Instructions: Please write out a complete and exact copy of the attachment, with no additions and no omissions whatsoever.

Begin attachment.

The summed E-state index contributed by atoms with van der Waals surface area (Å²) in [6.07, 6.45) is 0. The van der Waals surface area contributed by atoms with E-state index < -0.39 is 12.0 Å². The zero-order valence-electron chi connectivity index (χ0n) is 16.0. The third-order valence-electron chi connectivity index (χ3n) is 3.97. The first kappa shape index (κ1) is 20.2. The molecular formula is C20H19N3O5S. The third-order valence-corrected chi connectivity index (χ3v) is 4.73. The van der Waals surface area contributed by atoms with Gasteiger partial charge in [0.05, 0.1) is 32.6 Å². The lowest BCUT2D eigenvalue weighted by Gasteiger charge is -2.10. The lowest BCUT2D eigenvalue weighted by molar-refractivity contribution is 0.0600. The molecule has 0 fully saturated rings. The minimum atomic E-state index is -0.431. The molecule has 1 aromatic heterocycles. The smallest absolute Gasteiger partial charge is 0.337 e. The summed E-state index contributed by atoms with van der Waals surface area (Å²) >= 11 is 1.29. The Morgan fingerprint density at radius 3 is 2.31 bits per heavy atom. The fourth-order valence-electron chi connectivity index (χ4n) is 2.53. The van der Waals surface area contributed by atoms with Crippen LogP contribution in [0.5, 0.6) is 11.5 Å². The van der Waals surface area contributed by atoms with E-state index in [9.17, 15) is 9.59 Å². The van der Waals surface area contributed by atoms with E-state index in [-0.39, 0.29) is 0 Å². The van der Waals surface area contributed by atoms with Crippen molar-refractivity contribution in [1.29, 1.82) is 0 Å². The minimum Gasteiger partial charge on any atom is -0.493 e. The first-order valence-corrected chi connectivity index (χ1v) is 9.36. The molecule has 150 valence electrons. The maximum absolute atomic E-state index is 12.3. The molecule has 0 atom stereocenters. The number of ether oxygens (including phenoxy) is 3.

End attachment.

The summed E-state index contributed by atoms with van der Waals surface area (Å²) in [6.07, 6.45) is 0. The van der Waals surface area contributed by atoms with E-state index < -0.39 is 12.0 Å². The zero-order valence-electron chi connectivity index (χ0n) is 16.0. The third-order valence-electron chi connectivity index (χ3n) is 3.97. The first kappa shape index (κ1) is 20.2. The molecular formula is C20H19N3O5S. The third-order valence-corrected chi connectivity index (χ3v) is 4.73. The van der Waals surface area contributed by atoms with Gasteiger partial charge in [0.05, 0.1) is 32.6 Å². The lowest BCUT2D eigenvalue weighted by Gasteiger charge is -2.10. The lowest BCUT2D eigenvalue weighted by molar-refractivity contribution is 0.0600. The molecule has 0 fully saturated rings. The minimum atomic E-state index is -0.431. The molecule has 1 aromatic heterocycles. The smallest absolute Gasteiger partial charge is 0.337 e. The summed E-state index contributed by atoms with van der Waals surface area (Å²) >= 11 is 1.29. The Morgan fingerprint density at radius 3 is 2.31 bits per heavy atom. The fourth-order valence-electron chi connectivity index (χ4n) is 2.53. The van der Waals surface area contributed by atoms with Crippen LogP contribution in [0.5, 0.6) is 11.5 Å². The van der Waals surface area contributed by atoms with E-state index in [9.17, 15) is 9.59 Å². The van der Waals surface area contributed by atoms with E-state index in [-0.39, 0.29) is 0 Å². The van der Waals surface area contributed by atoms with Crippen molar-refractivity contribution in [1.29, 1.82) is 0 Å². The minimum Gasteiger partial charge on any atom is -0.493 e. The first-order valence-corrected chi connectivity index (χ1v) is 9.36. The molecule has 150 valence electrons. The maximum absolute atomic E-state index is 12.3. The molecule has 0 atom stereocenters. The number of ether oxygens (including phenoxy) is 3.